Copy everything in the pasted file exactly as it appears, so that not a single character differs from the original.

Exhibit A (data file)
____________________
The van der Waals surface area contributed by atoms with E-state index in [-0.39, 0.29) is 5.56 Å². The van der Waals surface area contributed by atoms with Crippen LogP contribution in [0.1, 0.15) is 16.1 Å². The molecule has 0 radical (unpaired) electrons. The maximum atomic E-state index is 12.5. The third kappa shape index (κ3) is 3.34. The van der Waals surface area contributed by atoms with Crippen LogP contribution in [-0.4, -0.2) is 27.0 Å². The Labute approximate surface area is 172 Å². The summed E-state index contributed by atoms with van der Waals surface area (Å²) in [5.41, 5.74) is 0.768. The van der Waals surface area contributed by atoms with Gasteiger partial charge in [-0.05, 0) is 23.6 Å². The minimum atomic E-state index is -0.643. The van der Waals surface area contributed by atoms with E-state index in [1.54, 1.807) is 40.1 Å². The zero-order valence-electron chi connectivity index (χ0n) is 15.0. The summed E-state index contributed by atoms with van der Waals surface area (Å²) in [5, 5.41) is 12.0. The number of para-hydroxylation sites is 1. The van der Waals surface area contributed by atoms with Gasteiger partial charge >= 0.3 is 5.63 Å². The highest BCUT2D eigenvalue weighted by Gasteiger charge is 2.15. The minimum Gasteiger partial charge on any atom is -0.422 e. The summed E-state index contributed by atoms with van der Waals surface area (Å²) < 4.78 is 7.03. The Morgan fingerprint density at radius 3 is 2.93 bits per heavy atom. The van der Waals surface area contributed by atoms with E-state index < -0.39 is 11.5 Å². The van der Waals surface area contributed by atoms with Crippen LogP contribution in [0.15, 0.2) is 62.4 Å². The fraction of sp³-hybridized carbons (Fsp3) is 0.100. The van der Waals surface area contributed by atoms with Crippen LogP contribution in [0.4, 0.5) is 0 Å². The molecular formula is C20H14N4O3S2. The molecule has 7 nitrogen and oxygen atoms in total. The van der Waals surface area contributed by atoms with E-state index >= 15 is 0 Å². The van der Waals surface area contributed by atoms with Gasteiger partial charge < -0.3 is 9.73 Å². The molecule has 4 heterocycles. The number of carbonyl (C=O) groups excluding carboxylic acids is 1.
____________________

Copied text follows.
The van der Waals surface area contributed by atoms with E-state index in [-0.39, 0.29) is 5.56 Å². The van der Waals surface area contributed by atoms with Crippen LogP contribution in [0.1, 0.15) is 16.1 Å². The molecule has 0 radical (unpaired) electrons. The maximum atomic E-state index is 12.5. The third kappa shape index (κ3) is 3.34. The van der Waals surface area contributed by atoms with Crippen LogP contribution in [-0.4, -0.2) is 27.0 Å². The Labute approximate surface area is 172 Å². The summed E-state index contributed by atoms with van der Waals surface area (Å²) in [5.41, 5.74) is 0.768. The van der Waals surface area contributed by atoms with Gasteiger partial charge in [-0.05, 0) is 23.6 Å². The minimum atomic E-state index is -0.643. The van der Waals surface area contributed by atoms with E-state index in [1.54, 1.807) is 40.1 Å². The zero-order valence-electron chi connectivity index (χ0n) is 15.0. The summed E-state index contributed by atoms with van der Waals surface area (Å²) in [5, 5.41) is 12.0. The number of para-hydroxylation sites is 1. The van der Waals surface area contributed by atoms with Gasteiger partial charge >= 0.3 is 5.63 Å². The highest BCUT2D eigenvalue weighted by Gasteiger charge is 2.15. The minimum Gasteiger partial charge on any atom is -0.422 e. The summed E-state index contributed by atoms with van der Waals surface area (Å²) < 4.78 is 7.03. The Morgan fingerprint density at radius 3 is 2.93 bits per heavy atom. The van der Waals surface area contributed by atoms with E-state index < -0.39 is 11.5 Å². The van der Waals surface area contributed by atoms with Crippen LogP contribution in [0.15, 0.2) is 62.4 Å². The fraction of sp³-hybridized carbons (Fsp3) is 0.100. The van der Waals surface area contributed by atoms with Crippen LogP contribution in [0.4, 0.5) is 0 Å². The molecular formula is C20H14N4O3S2. The molecule has 7 nitrogen and oxygen atoms in total. The van der Waals surface area contributed by atoms with E-state index >= 15 is 0 Å². The van der Waals surface area contributed by atoms with Gasteiger partial charge < -0.3 is 9.73 Å². The molecule has 4 heterocycles. The number of carbonyl (C=O) groups excluding carboxylic acids is 1.